Q9: What is your favorite capability that Project Pacific will offer?

Jared Rosoff

A9: Oh, it’s hard to pick a favorite child. The CRX is pretty exciting. The idea that you can get the same kinds of performance and simplicity of containers but with the security and performance properties of a virtual machine is pretty killer. I also love the fact that Kubernetes becomes the IaaS API. Having been an AWS user for more than 10 years, k8s based IaaS feels like what AWS should have been. Using declarative configuration that’s source control friendly is dope. Having it native to the platform is super dope.

Tasha Drew

A9: @Forjared Imma let you finish, but the vSphere Kubernetes Service + clusterAPI service + VM Operator is THE BEST FEATURE OF ALL TIME.

Nikitha Suryadevara

A9: Being able to manage all the different objects in a namespace (VMs, containers, native pods, Kubernetes clusters) transparently is an amazing capability offered by Project Pacific.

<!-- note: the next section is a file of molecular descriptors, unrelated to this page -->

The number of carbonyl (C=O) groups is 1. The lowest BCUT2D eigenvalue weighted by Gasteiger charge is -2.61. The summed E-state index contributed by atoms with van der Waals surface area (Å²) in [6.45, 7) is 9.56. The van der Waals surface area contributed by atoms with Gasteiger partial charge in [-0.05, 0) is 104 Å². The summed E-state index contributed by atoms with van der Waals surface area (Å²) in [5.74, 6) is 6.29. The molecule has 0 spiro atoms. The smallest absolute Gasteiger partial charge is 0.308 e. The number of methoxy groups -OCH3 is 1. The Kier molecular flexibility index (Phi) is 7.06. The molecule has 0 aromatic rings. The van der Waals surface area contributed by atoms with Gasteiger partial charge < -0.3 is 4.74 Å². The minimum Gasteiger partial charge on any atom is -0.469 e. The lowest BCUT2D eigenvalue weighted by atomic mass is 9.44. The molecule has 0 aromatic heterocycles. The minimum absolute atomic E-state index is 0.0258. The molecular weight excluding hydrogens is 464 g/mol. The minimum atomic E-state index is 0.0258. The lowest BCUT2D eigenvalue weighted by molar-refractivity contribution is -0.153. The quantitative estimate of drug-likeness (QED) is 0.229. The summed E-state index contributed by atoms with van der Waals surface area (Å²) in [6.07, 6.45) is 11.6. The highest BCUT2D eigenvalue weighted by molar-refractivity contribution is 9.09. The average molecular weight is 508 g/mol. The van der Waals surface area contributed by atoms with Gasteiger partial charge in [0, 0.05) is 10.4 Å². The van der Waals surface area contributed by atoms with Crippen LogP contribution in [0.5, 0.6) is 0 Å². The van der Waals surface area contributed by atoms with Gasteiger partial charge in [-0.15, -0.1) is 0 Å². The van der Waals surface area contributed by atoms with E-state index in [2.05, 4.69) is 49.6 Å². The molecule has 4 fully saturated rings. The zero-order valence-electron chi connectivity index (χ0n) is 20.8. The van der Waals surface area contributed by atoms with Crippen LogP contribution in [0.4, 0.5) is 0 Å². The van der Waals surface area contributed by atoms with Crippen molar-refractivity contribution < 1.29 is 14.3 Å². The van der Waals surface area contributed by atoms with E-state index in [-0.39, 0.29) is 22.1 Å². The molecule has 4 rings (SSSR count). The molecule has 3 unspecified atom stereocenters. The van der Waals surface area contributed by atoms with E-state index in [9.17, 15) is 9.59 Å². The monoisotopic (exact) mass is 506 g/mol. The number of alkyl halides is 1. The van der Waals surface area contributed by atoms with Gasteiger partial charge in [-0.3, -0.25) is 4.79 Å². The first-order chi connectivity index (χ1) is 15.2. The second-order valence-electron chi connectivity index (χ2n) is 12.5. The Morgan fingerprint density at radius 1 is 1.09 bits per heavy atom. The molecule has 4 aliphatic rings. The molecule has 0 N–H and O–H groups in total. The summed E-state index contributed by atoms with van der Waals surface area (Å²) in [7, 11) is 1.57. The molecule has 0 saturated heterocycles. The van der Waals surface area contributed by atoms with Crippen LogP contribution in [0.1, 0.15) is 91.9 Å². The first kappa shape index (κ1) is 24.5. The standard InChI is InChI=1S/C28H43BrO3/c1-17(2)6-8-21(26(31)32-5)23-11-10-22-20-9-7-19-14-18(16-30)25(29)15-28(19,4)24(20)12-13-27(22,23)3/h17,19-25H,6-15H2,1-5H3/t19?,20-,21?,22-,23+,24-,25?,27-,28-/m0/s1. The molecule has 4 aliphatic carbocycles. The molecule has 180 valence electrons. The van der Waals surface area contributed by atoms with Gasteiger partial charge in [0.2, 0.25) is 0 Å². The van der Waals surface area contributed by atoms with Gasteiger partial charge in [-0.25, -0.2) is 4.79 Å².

David Stamen

A9: I think my favorite capability is the ability to run native pods on vSphere. Think of all that performance!


Q10: Do I need Kubernetes to run Kubernetes? And does it involve turtles all the way down?

Tasha Drew

A10: You need all them turtles!! As you may know, one of the jokes in k8s is the best way to handle lifecycle of a k8s cluster is from … another k8s cluster. So, where do you get your first cluster?!

Jared Rosoff

A10: Do you NEED it? no. But once you try it, you’ll never go back. Running Kubernetes needs a programmatically controlled infrastructure that is able to orchestrate all of the components of a Kubernetes cluster – not just provisioning, but also health checks, recovery, upgrades… Sound familiar? Kubernetes was designed to orchestrate complex applications. So, turning it on Kubernetes itself is like chocolate and peanut butter. It just FEELS right. And technically it’s not turtles all the way down. There’s a ring 0 turtle that is the most privileged turtle.